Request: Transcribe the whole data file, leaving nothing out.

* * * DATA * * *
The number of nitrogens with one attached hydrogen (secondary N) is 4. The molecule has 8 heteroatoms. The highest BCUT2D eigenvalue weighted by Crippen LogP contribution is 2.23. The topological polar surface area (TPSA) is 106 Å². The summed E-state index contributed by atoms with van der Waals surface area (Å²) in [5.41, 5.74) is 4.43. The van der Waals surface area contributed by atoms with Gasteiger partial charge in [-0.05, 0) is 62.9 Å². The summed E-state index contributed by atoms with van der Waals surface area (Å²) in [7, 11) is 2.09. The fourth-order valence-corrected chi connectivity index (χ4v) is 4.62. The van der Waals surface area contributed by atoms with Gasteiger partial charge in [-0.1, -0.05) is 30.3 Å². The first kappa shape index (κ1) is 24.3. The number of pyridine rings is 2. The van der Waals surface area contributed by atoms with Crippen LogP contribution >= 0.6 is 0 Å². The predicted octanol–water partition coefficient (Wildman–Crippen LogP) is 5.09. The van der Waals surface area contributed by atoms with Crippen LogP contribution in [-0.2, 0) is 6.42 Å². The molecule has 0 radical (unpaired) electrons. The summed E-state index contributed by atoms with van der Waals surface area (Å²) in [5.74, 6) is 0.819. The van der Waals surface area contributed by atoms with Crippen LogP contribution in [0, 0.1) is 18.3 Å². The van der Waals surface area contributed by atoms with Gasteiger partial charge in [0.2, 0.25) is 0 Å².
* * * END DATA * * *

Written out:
The number of nitrogens with one attached hydrogen (secondary N) is 4. The molecule has 8 heteroatoms. The highest BCUT2D eigenvalue weighted by Crippen LogP contribution is 2.23. The topological polar surface area (TPSA) is 106 Å². The summed E-state index contributed by atoms with van der Waals surface area (Å²) in [5.41, 5.74) is 4.43. The van der Waals surface area contributed by atoms with Gasteiger partial charge in [-0.05, 0) is 62.9 Å². The summed E-state index contributed by atoms with van der Waals surface area (Å²) in [7, 11) is 2.09. The fourth-order valence-corrected chi connectivity index (χ4v) is 4.62. The van der Waals surface area contributed by atoms with Gasteiger partial charge in [-0.1, -0.05) is 30.3 Å². The first kappa shape index (κ1) is 24.3. The number of pyridine rings is 2. The van der Waals surface area contributed by atoms with Crippen LogP contribution >= 0.6 is 0 Å². The predicted octanol–water partition coefficient (Wildman–Crippen LogP) is 5.09. The van der Waals surface area contributed by atoms with Crippen LogP contribution in [-0.2, 0) is 6.42 Å². The molecule has 0 radical (unpaired) electrons. The summed E-state index contributed by atoms with van der Waals surface area (Å²) in [5.74, 6) is 0.819. The van der Waals surface area contributed by atoms with Crippen LogP contribution in [0, 0.1) is 18.3 Å². The van der Waals surface area contributed by atoms with Gasteiger partial charge in [0.2, 0.25) is 0 Å².